NEW YORK Jan 22 The U.S. housing market slump is nowhere near over and home prices will probably keep falling well into next year, according to one of the property market's most well known economists.
Robert Shiller, professor of economics at Yale University and co-developer of Standard and Poor's S&P/Case-Shiller Home Price Indices, told Reuters that while he does not give quantitative forecasts, the futures market indicates the downward trend in home prices is far from over.
"The futures market, based on the indices at the Chicago Mercantile Exchange, predicts that home prices will continue to decline well into 2010 and could go down another 10-15 percent," he said.
"The forecast could possibly be right and indicates things could get worse," he said.
The market is only midway through the crisis if the forecast is right, he said.
"While I do not want to be bearish, there is a possibility that the decline in home prices may persist even longer than that because of the drop in confidence that we have seen, which is really historic," he said.
Prices of U.S. single-family homes plunged a record 18.0 percent in October from a year earlier, Standard & Poor's said last month, with the drop in prices accelerating as unemployment rose.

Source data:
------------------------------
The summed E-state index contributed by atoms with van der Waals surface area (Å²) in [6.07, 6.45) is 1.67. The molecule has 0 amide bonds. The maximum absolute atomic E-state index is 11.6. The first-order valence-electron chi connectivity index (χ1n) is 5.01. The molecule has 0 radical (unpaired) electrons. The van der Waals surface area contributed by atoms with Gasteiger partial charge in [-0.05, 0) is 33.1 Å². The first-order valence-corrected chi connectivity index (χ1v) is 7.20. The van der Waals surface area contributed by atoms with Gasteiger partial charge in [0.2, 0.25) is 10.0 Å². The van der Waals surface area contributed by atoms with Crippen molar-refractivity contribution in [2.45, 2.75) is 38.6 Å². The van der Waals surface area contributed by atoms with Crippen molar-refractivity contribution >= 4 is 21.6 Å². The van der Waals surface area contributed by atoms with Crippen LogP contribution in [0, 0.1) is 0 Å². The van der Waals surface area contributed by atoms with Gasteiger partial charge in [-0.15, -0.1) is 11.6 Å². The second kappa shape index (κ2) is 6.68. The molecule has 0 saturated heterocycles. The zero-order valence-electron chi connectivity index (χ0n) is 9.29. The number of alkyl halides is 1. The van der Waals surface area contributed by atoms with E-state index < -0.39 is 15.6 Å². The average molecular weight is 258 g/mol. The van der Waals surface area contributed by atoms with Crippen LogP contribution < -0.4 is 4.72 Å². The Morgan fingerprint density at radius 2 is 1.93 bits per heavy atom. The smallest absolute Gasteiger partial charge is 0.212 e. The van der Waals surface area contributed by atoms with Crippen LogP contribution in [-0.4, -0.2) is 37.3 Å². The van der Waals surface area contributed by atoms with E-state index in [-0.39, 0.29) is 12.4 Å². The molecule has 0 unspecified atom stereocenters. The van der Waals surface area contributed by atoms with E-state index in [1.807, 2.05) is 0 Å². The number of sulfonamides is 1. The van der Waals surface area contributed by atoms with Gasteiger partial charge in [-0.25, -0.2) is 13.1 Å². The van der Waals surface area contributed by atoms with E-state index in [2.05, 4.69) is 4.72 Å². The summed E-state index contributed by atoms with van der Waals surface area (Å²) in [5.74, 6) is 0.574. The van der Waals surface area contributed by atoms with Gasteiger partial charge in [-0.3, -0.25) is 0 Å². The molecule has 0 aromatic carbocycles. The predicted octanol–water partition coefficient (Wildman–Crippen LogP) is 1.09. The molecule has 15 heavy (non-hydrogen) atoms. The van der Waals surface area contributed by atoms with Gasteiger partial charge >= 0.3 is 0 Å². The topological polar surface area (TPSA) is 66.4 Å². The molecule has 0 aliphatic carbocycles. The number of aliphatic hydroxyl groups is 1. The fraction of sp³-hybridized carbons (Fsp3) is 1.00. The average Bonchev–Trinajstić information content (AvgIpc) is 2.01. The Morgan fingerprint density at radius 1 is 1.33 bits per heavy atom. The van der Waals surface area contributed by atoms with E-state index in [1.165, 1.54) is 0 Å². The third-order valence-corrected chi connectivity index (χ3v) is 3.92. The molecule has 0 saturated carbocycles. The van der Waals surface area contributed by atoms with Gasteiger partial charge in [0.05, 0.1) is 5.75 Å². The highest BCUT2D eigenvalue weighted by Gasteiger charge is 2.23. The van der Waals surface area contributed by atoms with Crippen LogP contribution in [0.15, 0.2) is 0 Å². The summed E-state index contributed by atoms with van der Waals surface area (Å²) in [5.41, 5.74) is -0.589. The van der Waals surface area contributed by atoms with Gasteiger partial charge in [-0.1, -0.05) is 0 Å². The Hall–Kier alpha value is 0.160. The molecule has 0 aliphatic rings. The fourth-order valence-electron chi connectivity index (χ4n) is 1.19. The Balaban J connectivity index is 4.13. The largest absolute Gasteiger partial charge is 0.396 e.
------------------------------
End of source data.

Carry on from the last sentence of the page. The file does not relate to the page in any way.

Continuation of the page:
The Standard and Poor's S&P/Case-Shiller Home Price Index for 20 metropolitan areas fell 2.2 percent in October from September, accelerating for the fourth straight month.
S&P said its composite index of 10 metropolitan areas declined 2.1 percent in October from September for a 19.1 percent year-over-year drop, also a record for the index which dates back to 1988.
The U.S. housing market is in the worst downturn since the Great Depression as a huge supply of unsold homes, tighter lending standards, and record mortgage foreclosures push down home prices.
Economists believe the housing market will not begin to recover until home prices fall far enough to revive demand.
One glimmer of home for the hard-hit U.S. housing market has been the recent trend lower in mortgage rates.
"If you have lower mortgage rates that definitely can help support home prices," Shiller said.
"But, if you look at the recent boom and bust in housing, it is not explained by the mortgage rate," he said.
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